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. Last Updated: 07/27/2016

Maria's Hooch Produces Hangover Horror Story

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In a column late last summer I told how our dacha was besieged by wasps. They penned us indoors, devoured the berries on the vine and destroyed the beehives. A real natural disaster. But my wife Maria nevertheless contrived to pack some plastic bottles with cherries, blackcurrants and raspberries, add sugar and set them out in the sunshine so that this mixture would ferment and could be used in the production of nalivka, or fruit liqueur.

Five minutes hadn't passed before the bottles were covered with a seething mass of wasps. I waited until the winged fiends had returned to their nest for the night, and then carried the bottles into the garden far from the house, hoping that Maria would forget about them. Fat chance -- as we were leaving the dacha she realized that the bottles weren't in the car. I had no choice but to pull the bottles out from under the bush where I had stashed them and put them in the car.

The bottles stood on our balcony in Moscow for some time, attracting the attention of the city's wasp population. When fall arrived, I forgot about the bottles. But Maria didn't. One day she brought them into the kitchen and with a look of triumph in her eyes, showed me two one-liter bottles of fermented fruit juice. She even let me try some, putting about 30 drops in a glass. It was so sweet I nearly choked. "Very tasty. But you can't drink it," I said, coughing.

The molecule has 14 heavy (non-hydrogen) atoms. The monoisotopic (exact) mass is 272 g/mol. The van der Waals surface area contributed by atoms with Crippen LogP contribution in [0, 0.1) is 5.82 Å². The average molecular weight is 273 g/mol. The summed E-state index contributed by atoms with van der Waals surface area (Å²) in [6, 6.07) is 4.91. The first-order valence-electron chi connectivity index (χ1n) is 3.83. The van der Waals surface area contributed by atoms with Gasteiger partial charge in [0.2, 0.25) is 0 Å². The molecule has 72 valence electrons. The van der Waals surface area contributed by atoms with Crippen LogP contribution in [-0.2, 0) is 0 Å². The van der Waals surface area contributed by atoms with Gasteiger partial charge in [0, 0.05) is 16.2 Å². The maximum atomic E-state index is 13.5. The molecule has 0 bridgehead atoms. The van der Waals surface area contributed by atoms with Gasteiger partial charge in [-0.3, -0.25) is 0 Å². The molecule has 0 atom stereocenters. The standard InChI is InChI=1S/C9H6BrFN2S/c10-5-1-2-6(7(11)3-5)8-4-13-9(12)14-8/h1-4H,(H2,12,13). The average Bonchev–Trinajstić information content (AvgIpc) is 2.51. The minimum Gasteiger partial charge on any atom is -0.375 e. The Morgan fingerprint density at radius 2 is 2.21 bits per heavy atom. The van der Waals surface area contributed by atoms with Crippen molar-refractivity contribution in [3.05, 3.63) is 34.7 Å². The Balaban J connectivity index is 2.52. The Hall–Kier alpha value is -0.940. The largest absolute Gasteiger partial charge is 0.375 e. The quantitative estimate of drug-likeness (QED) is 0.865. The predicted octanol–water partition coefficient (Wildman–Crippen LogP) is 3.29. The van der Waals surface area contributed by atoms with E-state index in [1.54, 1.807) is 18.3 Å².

"What do you know?" Maria said with annoyance. "You add the juice to vodka to make nalivka. It's tastier and more wholesome than the most expensive wine."

So when we next had guests over and Maria served her nalivka instead of the usual Tvishi semi-sweet Georgian wine and Stolichnaya vodka, I kept my mouth shut. I'm not a drinking man, but our guests drank up and sang my wife's praises, especially the women, who asked for the recipe. But Maria wouldn't part with her secret formula.

The next morning one of our guests called, then another and then a third. "What did you give us to drink? There's not a dog in the world whose hair could take the bite out of this hangover!"

"I don't get it!" she said as she tied a wet towel around her aching head. I added a quarter-liter of the juice to a liter of chacha that my friend from Tbilisi gave me," she said, referring to Georgian grappa.

I was floored. "A liter of chacha. Have you lost your mind? It's homemade brandy -- pure alcohol. It burns when you put a match to it!"

The next time our friends came over they all brought along a bottle of wine or vodka and set them on the table, fearing that Maria might break out the nalivka again. But I had learned my lesson and bought drinks at the store in advance.

Vladislav Schnitzer is a journalist and pensioner living in Moscow.